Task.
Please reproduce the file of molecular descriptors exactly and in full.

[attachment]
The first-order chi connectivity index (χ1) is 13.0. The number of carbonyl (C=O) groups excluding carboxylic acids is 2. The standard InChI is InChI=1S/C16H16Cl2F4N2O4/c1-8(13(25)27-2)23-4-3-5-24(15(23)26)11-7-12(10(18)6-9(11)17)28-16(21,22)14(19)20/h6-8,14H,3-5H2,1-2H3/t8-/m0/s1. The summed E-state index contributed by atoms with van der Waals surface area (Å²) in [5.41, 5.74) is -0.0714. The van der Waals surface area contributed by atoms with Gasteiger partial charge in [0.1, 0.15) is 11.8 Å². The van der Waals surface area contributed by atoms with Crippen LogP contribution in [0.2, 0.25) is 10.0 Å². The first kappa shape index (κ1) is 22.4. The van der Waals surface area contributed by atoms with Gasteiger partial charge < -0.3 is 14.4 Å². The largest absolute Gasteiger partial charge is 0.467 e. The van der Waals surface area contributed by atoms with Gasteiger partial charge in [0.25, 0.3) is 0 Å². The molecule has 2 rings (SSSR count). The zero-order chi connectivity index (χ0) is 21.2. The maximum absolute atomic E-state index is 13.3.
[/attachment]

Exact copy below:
The first-order chi connectivity index (χ1) is 13.0. The number of carbonyl (C=O) groups excluding carboxylic acids is 2. The standard InChI is InChI=1S/C16H16Cl2F4N2O4/c1-8(13(25)27-2)23-4-3-5-24(15(23)26)11-7-12(10(18)6-9(11)17)28-16(21,22)14(19)20/h6-8,14H,3-5H2,1-2H3/t8-/m0/s1. The summed E-state index contributed by atoms with van der Waals surface area (Å²) in [5.41, 5.74) is -0.0714. The van der Waals surface area contributed by atoms with Gasteiger partial charge in [0.1, 0.15) is 11.8 Å². The van der Waals surface area contributed by atoms with Crippen LogP contribution in [0.2, 0.25) is 10.0 Å². The first kappa shape index (κ1) is 22.4. The van der Waals surface area contributed by atoms with Gasteiger partial charge < -0.3 is 14.4 Å². The largest absolute Gasteiger partial charge is 0.467 e. The van der Waals surface area contributed by atoms with Gasteiger partial charge in [0.25, 0.3) is 0 Å². The molecule has 2 rings (SSSR count). The zero-order chi connectivity index (χ0) is 21.2. The maximum absolute atomic E-state index is 13.3.